Characters, Critique, Fiction, Writing

Releasing the Story

The writer’s group that I belong to discussed a chapter from my current work last night, and I was reminded of the adage: “Once you tell your story, it no longer belongs to you.”

It is fascinating to hear my characters viewed through the eyes of others. The view is not always favorable, of course, since this group is a microcosm of the reading world, but it is helpful to know the misses as well as the hits.

I must weigh these diverse views. Is Jalal is too perfect or is Jalal too uptight? Is Meredith strong and sure of herself or has she lost her identity? My characters cannot be all things to all people. I have no control over what baggage my reader brings with them into my story, making the same scene “completely real” to one and “over the top” to another.

Writing is like birthing and raising a child. There comes a point when you have to release your child out into the world. You hope that all you have taught them has taken hold, and they will be all right in the big bad world. Though you know the people they meet will not love and protect them the way you do, you pray that most will treat them well, and you dream they will find someone who cares for them as much as you do.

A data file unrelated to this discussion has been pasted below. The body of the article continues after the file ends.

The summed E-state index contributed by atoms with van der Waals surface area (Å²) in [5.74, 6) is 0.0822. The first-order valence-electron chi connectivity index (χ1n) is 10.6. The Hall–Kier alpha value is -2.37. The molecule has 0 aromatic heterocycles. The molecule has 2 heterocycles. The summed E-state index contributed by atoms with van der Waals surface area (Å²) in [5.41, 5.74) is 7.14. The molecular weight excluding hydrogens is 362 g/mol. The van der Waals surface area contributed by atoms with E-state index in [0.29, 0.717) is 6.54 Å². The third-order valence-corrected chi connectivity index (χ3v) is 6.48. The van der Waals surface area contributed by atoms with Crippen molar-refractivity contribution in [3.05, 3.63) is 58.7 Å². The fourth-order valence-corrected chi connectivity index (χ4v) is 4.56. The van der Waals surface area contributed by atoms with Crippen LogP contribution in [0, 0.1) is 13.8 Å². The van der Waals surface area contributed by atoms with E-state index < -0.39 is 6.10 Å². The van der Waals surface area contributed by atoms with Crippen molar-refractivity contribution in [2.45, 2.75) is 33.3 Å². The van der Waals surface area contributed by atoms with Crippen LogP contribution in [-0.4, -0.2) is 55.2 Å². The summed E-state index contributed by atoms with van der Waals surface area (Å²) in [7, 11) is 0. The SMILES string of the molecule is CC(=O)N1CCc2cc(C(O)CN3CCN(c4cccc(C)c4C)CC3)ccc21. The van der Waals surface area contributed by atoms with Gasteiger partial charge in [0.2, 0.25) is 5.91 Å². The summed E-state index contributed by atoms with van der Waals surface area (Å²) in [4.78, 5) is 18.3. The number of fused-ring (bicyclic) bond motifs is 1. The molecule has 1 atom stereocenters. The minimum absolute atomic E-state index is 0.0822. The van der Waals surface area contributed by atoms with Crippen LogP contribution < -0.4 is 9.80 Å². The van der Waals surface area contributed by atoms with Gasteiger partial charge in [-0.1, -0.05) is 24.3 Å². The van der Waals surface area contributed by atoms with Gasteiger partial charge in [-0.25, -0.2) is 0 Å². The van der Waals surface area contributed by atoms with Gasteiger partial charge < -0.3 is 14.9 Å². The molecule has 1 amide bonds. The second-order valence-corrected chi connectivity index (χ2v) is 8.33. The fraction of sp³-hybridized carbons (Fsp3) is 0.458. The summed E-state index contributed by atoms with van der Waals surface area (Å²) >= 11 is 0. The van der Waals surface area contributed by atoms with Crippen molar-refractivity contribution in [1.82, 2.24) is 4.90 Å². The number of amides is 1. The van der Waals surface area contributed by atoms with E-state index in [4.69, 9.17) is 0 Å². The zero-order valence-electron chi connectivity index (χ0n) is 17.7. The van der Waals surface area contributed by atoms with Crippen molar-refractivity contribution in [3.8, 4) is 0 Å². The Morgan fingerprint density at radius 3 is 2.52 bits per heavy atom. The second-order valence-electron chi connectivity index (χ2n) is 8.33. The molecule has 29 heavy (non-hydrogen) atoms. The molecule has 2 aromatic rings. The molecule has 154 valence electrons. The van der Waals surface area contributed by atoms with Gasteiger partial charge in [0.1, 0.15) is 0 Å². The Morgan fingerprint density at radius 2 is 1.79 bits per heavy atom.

I can only hope that once I tell this story, someone will make it their own. A million someones would be nice.

5 thoughts on “Releasing the Story”

  1. This is so true. I think that’s why it’s important to let your character speak for themselves and not try and tell your readers what to think about them through narration. Then the reader can put there own point of view and experience into the story, and they will relate to that character they way they would relate to meeting someone in the read world. By the way, I love the new look of your blog!


  2. Your characters are what they are and each person brings to their reading experience who they are. Your characters will be different to each person and as long as you remain true to them, they will be real.


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